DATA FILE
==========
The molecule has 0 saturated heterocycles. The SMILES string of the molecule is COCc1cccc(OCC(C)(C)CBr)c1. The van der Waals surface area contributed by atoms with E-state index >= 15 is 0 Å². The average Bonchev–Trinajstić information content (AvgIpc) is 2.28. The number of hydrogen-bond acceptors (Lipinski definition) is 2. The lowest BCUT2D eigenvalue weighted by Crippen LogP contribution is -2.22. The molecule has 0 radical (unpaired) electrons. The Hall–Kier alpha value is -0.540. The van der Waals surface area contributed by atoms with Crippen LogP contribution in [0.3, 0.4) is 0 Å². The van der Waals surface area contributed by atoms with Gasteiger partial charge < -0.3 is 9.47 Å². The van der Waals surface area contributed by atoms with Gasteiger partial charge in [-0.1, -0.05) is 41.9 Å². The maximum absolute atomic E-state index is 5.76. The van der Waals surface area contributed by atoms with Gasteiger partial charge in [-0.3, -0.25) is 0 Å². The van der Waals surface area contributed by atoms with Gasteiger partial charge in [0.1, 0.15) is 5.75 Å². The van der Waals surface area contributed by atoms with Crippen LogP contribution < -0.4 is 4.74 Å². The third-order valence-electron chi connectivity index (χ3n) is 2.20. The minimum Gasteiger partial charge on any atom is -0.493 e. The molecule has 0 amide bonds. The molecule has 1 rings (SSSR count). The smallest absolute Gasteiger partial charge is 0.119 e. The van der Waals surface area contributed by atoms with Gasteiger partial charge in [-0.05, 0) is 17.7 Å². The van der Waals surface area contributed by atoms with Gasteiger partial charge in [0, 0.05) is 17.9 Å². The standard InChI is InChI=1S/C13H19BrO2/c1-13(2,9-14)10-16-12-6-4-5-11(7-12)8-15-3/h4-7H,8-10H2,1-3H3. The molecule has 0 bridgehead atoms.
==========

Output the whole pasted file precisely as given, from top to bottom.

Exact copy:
The molecule has 0 saturated heterocycles. The SMILES string of the molecule is COCc1cccc(OCC(C)(C)CBr)c1. The van der Waals surface area contributed by atoms with E-state index >= 15 is 0 Å². The average Bonchev–Trinajstić information content (AvgIpc) is 2.28. The number of hydrogen-bond acceptors (Lipinski definition) is 2. The lowest BCUT2D eigenvalue weighted by Crippen LogP contribution is -2.22. The molecule has 0 radical (unpaired) electrons. The Hall–Kier alpha value is -0.540. The van der Waals surface area contributed by atoms with Crippen LogP contribution in [0.3, 0.4) is 0 Å². The van der Waals surface area contributed by atoms with Gasteiger partial charge < -0.3 is 9.47 Å². The van der Waals surface area contributed by atoms with Gasteiger partial charge in [-0.1, -0.05) is 41.9 Å². The maximum absolute atomic E-state index is 5.76. The van der Waals surface area contributed by atoms with Gasteiger partial charge in [-0.3, -0.25) is 0 Å². The van der Waals surface area contributed by atoms with Gasteiger partial charge in [0.1, 0.15) is 5.75 Å². The van der Waals surface area contributed by atoms with Crippen LogP contribution < -0.4 is 4.74 Å². The third-order valence-electron chi connectivity index (χ3n) is 2.20. The minimum Gasteiger partial charge on any atom is -0.493 e. The molecule has 0 amide bonds. The molecule has 1 rings (SSSR count). The smallest absolute Gasteiger partial charge is 0.119 e. The van der Waals surface area contributed by atoms with Gasteiger partial charge in [-0.05, 0) is 17.7 Å². The van der Waals surface area contributed by atoms with Gasteiger partial charge in [0, 0.05) is 17.9 Å². The standard InChI is InChI=1S/C13H19BrO2/c1-13(2,9-14)10-16-12-6-4-5-11(7-12)8-15-3/h4-7H,8-10H2,1-3H3. The molecule has 0 bridgehead atoms.